Lamplugh Glacier in Glacier Bay National Park, Alaska
© Andrew Peacock/Getty Image
Where ancient ice meets the sea. Glacier Bay National Park and Preserve
Think of this special spot as the place where two different Alaskas meet—its vast icy north and its verdant maritime south. Glacier Bay is named for this area's dominant feature, the rivers of ice that carve the landscape and periodically calve icebergs into the sea. On February 26, 1925, President Calvin Coolidge declared much of the land around the bay a national monument. The protected area was greatly expanded in 1980, when a 3.3-million-acre expanse of glaciers, fjords, rainforest, coastline, and mountain peaks was named a national park and preserve.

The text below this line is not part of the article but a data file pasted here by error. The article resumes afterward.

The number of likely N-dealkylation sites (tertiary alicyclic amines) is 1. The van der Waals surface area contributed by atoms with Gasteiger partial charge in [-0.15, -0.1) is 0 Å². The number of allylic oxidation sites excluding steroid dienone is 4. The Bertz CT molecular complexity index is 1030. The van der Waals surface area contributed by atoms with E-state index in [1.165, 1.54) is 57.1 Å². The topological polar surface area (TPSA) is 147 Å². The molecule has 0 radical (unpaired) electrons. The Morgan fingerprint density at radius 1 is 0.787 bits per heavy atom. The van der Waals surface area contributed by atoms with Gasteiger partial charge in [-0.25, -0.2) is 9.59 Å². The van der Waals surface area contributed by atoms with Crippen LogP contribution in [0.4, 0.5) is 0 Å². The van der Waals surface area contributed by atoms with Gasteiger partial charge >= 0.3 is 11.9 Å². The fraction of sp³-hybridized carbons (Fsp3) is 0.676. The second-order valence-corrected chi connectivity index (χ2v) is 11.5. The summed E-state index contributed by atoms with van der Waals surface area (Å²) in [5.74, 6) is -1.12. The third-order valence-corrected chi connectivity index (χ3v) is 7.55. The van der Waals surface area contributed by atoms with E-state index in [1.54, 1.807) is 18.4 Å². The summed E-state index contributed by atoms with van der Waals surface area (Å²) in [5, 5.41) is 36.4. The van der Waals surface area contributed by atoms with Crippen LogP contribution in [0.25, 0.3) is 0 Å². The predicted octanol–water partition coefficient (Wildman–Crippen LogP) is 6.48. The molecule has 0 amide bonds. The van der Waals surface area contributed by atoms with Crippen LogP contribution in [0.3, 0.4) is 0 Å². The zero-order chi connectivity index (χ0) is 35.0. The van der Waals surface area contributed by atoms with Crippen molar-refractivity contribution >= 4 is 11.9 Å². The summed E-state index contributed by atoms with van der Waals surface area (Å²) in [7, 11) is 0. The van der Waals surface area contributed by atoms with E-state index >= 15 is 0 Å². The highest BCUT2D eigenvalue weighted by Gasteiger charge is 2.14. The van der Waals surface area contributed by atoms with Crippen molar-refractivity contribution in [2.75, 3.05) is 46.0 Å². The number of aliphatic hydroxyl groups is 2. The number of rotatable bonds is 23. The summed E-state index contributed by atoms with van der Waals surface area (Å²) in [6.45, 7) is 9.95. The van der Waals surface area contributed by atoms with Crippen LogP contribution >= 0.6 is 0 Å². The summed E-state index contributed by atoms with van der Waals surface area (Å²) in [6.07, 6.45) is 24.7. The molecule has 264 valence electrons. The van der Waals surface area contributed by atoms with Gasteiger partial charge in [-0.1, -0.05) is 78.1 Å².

Pictured here is Lamplugh Glacier, one of the relatively few tidewater glaciers in the park; the vast majority are found inland. Lamplugh is known for its intense blue color—ice and water absorb the red wavelength of white light and transmit blue light, which is what we end up seeing. The thicker and more pure the ice, the more blue it appears.